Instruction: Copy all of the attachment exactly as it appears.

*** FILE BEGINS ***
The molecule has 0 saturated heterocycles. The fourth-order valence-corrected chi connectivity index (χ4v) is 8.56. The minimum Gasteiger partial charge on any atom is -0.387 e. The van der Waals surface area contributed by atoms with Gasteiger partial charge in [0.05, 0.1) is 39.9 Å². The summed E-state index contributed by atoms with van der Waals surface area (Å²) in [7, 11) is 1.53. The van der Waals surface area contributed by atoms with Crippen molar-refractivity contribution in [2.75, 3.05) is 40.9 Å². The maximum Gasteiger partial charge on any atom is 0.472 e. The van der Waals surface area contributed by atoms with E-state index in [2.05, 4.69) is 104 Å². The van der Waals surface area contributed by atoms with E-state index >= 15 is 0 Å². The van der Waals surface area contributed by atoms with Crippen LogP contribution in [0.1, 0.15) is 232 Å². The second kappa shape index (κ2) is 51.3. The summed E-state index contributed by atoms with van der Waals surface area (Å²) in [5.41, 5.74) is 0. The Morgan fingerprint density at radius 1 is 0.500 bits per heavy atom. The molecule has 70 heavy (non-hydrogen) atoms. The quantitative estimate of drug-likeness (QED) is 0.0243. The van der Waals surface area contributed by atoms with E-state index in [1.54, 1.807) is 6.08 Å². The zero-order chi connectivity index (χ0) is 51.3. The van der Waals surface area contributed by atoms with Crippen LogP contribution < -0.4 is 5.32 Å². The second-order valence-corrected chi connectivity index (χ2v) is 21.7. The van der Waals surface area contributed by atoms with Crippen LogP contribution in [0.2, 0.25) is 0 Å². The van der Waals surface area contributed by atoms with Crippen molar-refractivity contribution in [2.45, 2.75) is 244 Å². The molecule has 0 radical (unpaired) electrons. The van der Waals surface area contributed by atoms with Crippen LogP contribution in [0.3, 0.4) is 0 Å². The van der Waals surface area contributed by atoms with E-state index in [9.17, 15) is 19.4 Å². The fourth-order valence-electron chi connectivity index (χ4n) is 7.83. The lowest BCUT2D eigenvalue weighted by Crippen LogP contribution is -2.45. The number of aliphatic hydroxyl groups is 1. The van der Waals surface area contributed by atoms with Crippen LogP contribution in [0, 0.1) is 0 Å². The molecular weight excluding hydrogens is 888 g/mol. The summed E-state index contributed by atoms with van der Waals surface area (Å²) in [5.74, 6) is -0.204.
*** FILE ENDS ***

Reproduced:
The molecule has 0 saturated heterocycles. The fourth-order valence-corrected chi connectivity index (χ4v) is 8.56. The minimum Gasteiger partial charge on any atom is -0.387 e. The van der Waals surface area contributed by atoms with Gasteiger partial charge in [0.05, 0.1) is 39.9 Å². The summed E-state index contributed by atoms with van der Waals surface area (Å²) in [7, 11) is 1.53. The van der Waals surface area contributed by atoms with Crippen molar-refractivity contribution in [2.75, 3.05) is 40.9 Å². The maximum Gasteiger partial charge on any atom is 0.472 e. The van der Waals surface area contributed by atoms with E-state index in [2.05, 4.69) is 104 Å². The van der Waals surface area contributed by atoms with E-state index >= 15 is 0 Å². The van der Waals surface area contributed by atoms with Crippen LogP contribution in [0.1, 0.15) is 232 Å². The second kappa shape index (κ2) is 51.3. The summed E-state index contributed by atoms with van der Waals surface area (Å²) in [5.41, 5.74) is 0. The Morgan fingerprint density at radius 1 is 0.500 bits per heavy atom. The molecule has 70 heavy (non-hydrogen) atoms. The quantitative estimate of drug-likeness (QED) is 0.0243. The van der Waals surface area contributed by atoms with E-state index in [1.54, 1.807) is 6.08 Å². The zero-order chi connectivity index (χ0) is 51.3. The van der Waals surface area contributed by atoms with Crippen LogP contribution < -0.4 is 5.32 Å². The second-order valence-corrected chi connectivity index (χ2v) is 21.7. The van der Waals surface area contributed by atoms with Crippen LogP contribution in [0.2, 0.25) is 0 Å². The van der Waals surface area contributed by atoms with Crippen molar-refractivity contribution in [2.45, 2.75) is 244 Å². The molecule has 0 radical (unpaired) electrons. The van der Waals surface area contributed by atoms with Crippen LogP contribution in [0.3, 0.4) is 0 Å². The van der Waals surface area contributed by atoms with E-state index in [9.17, 15) is 19.4 Å². The fourth-order valence-electron chi connectivity index (χ4n) is 7.83. The lowest BCUT2D eigenvalue weighted by Crippen LogP contribution is -2.45. The number of aliphatic hydroxyl groups is 1. The van der Waals surface area contributed by atoms with Crippen LogP contribution in [0, 0.1) is 0 Å². The molecular weight excluding hydrogens is 888 g/mol. The summed E-state index contributed by atoms with van der Waals surface area (Å²) in [5.74, 6) is -0.204.